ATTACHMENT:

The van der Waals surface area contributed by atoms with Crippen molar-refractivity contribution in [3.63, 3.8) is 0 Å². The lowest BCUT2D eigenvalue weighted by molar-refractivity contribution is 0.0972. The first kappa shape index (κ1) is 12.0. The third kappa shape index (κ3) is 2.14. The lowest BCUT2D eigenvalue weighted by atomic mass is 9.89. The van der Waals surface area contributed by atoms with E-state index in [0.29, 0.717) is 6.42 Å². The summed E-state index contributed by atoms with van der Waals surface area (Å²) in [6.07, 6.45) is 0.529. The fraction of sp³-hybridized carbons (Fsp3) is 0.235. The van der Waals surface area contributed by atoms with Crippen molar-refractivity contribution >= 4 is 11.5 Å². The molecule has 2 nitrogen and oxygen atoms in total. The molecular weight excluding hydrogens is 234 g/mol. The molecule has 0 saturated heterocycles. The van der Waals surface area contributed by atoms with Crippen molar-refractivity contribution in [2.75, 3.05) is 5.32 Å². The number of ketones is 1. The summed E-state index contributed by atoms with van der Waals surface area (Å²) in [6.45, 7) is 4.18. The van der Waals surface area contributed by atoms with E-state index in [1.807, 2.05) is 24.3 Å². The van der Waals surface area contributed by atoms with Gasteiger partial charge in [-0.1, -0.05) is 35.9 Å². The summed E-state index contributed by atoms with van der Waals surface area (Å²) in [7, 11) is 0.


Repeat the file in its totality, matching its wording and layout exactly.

The van der Waals surface area contributed by atoms with Crippen molar-refractivity contribution in [3.63, 3.8) is 0 Å². The lowest BCUT2D eigenvalue weighted by molar-refractivity contribution is 0.0972. The first kappa shape index (κ1) is 12.0. The third kappa shape index (κ3) is 2.14. The lowest BCUT2D eigenvalue weighted by atomic mass is 9.89. The van der Waals surface area contributed by atoms with E-state index in [0.29, 0.717) is 6.42 Å². The summed E-state index contributed by atoms with van der Waals surface area (Å²) in [6.07, 6.45) is 0.529. The fraction of sp³-hybridized carbons (Fsp3) is 0.235. The van der Waals surface area contributed by atoms with Crippen molar-refractivity contribution >= 4 is 11.5 Å². The molecule has 2 nitrogen and oxygen atoms in total. The molecular weight excluding hydrogens is 234 g/mol. The molecule has 0 saturated heterocycles. The van der Waals surface area contributed by atoms with Crippen molar-refractivity contribution in [2.75, 3.05) is 5.32 Å². The number of ketones is 1. The summed E-state index contributed by atoms with van der Waals surface area (Å²) in [6.45, 7) is 4.18. The van der Waals surface area contributed by atoms with E-state index in [1.807, 2.05) is 24.3 Å². The van der Waals surface area contributed by atoms with Gasteiger partial charge in [-0.1, -0.05) is 35.9 Å². The summed E-state index contributed by atoms with van der Waals surface area (Å²) in [7, 11) is 0.